Choosing the right snacks can make all the difference when optimising your athletic performance. Whether you’re a seasoned athlete or just starting your fitness journey, incorporating healthy snacks into your routine keeps you energised and ready for action.
In this article, we’ll explore the world of healthy snacks for athletes, offering valuable tips for pre-, during, and post-exercise nutrition.
Healthy Snacks for Satiety
Focus on delicious and nutritious snacks to sustain your energy levels between meals. Athletes, in particular, benefit from snacks that provide lasting satiety. Here are some key elements to consider:
Protein-rich foods are your go-to choice. These foods digest slowly and keep you feeling full for an extended period. Incorporate sources of protein into your snacks to boost satiety. Consider options such as lean meat, chicken, fish (including tinned tuna and salmon), eggs, beans, lentils, dairy products (e.g., yogurt, cheese, milk), and nuts.
In addition to protein, fibre-rich foods should also be part of your snacking strategy. Fibre fills your stomach and digests slowly, helping you stay fuller for longer. Include high-fibre foods in your snacks, such as whole grains (e.g., whole grain bread, biscuits, wraps, and cereal), vegetables, fruits, beans, lentils, nuts, and seeds.
Healthy Snack Ideas for Athletes
Here are some snack ideas that combine both protein and fibre, perfect for athletes:
- A small tin of tuna or salmon
- Small tin of baked beans
- A boiled egg
- Whole grain crackers (e.g., Vita Wheat 9 Grain, Ryvita Multigrain) with cheese, tuna, baked beans, or hummus
- Vegetable sticks with dip, peanut butter, or cream cheese
- A piece of fruit
- Low-sugar yogurt (e.g., Chobani, Yo-pro, Tamar Valley, Jalna)
- Mini Babybel cheese
- A small handful of nuts
Fueling Your Workout
For peak athletic performance, it’s crucial to consider nutrition before, during, and after exercise.
- Consume your last main meal 2-4 hours before your workout.
- Stay hydrated by sipping on fluids leading up to your training session.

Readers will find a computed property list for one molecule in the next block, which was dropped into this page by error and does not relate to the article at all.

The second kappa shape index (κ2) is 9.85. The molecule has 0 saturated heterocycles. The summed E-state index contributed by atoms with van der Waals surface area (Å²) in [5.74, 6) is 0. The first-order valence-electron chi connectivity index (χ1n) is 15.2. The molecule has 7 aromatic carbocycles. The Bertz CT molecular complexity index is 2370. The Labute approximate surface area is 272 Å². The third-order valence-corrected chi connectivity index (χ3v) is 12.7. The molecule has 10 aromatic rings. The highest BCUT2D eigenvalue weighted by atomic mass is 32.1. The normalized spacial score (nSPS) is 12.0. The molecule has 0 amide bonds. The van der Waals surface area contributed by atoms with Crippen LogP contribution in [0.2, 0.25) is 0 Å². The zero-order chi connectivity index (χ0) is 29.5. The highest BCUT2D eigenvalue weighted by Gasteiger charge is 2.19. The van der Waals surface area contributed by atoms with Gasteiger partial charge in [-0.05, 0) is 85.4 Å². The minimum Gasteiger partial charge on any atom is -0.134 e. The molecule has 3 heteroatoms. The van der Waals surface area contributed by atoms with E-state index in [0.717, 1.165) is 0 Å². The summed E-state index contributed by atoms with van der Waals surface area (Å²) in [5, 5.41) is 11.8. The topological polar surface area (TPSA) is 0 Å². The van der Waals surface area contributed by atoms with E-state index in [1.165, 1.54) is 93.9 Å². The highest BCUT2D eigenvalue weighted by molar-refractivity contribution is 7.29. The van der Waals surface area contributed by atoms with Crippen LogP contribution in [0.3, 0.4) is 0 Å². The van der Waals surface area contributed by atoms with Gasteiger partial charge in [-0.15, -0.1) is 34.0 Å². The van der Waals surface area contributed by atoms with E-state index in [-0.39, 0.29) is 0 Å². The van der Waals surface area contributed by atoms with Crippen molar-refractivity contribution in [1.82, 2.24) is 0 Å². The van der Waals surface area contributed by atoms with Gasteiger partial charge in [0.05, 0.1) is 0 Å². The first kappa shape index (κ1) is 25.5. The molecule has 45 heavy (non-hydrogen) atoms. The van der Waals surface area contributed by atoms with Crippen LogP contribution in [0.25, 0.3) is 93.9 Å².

- Opt for carbohydrate-rich snacks 1-2 hours before exercise to provide added energy. Choose foods that are low in fibre to prevent stomach discomfort.
- Consider options like a piece of fruit, toast or crumpets with banana and honey, a fruit smoothie, rice crackers, or dried fruit.
- Consider simple and easy-to-digest fuel options for sessions lasting over 90 minutes or high intensity.
- Think about lollies, orange slices, rice crackers, or sports drinks like Powerade or Gatorade.
- After your workout, aim for carbohydrate-rich foods to replenish energy levels (cereal, bread, rice, potato, pasta).
- Include a lean protein source for muscle repair (chicken, beef, fish, eggs, tofu, dairy, lentils, and legumes).
- Rehydrate by drinking fluids.
Incorporate NEAT for Weight Management
Apart from structured exercise, non-exercise activity thermogenesis (NEAT) can play a significant role in weight loss and healthy weight maintenance. NEAT includes the energy expended through daily activities that are not structured workouts.
Here are some NEAT tips to increase your energy expenditure:
- Get off public transport one stop early and complete a short walk to your destination.
- Choose the stairs over the elevator.
- Park your car further away from the entrance to sneak in extra steps.
- Take frequent breaks to stand up and move around at work.
Selecting healthy snacks rich in protein and fibre and paying attention to your pre-, during, and post-exercise nutrition can elevate your athletic performance and enhance recovery. Remember to listen to your body’s cues and adjust portion sizes based on your needs. Incorporating these strategies into your daily routine will help you achieve your overall health and fitness goals. For personalised nutrition guidance, don’t hesitate to contact our dietitians. They are here to support your nutrition needs on your athletic journey. Simply click here to make a booking.
Dietitian, Sports Dietitian & Nutritionist
(B.App.Sc. (Health Sc), B.Nutr & Diet, A.P.D.)
Levine J. A. (2002). Non-exercise activity thermogenesis (NEAT). Best practice & research. Clinical endocrinology & metabolism, 16(4), 679–702. https://doi.org/10.1053/beem.2002.0227